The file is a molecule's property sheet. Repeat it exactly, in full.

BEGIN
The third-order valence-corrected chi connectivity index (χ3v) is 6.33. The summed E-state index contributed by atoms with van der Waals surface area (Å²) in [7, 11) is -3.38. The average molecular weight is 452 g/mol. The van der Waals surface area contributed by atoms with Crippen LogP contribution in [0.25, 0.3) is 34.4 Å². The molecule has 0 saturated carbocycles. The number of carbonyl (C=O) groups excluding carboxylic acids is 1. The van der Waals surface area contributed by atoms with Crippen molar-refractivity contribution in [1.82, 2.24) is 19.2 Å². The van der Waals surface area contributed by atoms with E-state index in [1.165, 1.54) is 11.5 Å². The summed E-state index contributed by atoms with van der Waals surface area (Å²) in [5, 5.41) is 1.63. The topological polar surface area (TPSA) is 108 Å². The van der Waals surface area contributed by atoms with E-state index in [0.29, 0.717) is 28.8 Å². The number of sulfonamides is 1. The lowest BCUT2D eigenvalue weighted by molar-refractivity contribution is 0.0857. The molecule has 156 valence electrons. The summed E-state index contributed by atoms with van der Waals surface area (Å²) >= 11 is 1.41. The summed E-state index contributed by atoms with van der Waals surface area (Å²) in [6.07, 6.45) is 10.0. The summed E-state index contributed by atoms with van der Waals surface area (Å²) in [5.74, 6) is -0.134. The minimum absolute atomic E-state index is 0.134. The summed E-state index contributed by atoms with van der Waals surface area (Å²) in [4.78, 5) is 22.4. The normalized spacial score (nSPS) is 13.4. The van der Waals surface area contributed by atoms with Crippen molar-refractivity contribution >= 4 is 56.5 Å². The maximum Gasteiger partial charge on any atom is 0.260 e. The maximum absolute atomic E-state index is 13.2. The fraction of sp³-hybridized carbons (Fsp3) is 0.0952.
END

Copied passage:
The third-order valence-corrected chi connectivity index (χ3v) is 6.33. The summed E-state index contributed by atoms with van der Waals surface area (Å²) in [7, 11) is -3.38. The average molecular weight is 452 g/mol. The van der Waals surface area contributed by atoms with Crippen LogP contribution in [0.25, 0.3) is 34.4 Å². The molecule has 0 saturated carbocycles. The number of carbonyl (C=O) groups excluding carboxylic acids is 1. The van der Waals surface area contributed by atoms with Crippen molar-refractivity contribution in [1.82, 2.24) is 19.2 Å². The van der Waals surface area contributed by atoms with E-state index in [1.165, 1.54) is 11.5 Å². The summed E-state index contributed by atoms with van der Waals surface area (Å²) in [5, 5.41) is 1.63. The topological polar surface area (TPSA) is 108 Å². The van der Waals surface area contributed by atoms with E-state index in [0.29, 0.717) is 28.8 Å². The number of sulfonamides is 1. The lowest BCUT2D eigenvalue weighted by molar-refractivity contribution is 0.0857. The molecule has 156 valence electrons. The summed E-state index contributed by atoms with van der Waals surface area (Å²) >= 11 is 1.41. The summed E-state index contributed by atoms with van der Waals surface area (Å²) in [6.07, 6.45) is 10.0. The summed E-state index contributed by atoms with van der Waals surface area (Å²) in [5.74, 6) is -0.134. The minimum absolute atomic E-state index is 0.134. The summed E-state index contributed by atoms with van der Waals surface area (Å²) in [4.78, 5) is 22.4. The normalized spacial score (nSPS) is 13.4. The van der Waals surface area contributed by atoms with Crippen molar-refractivity contribution >= 4 is 56.5 Å². The maximum Gasteiger partial charge on any atom is 0.260 e. The maximum absolute atomic E-state index is 13.2. The fraction of sp³-hybridized carbons (Fsp3) is 0.0952.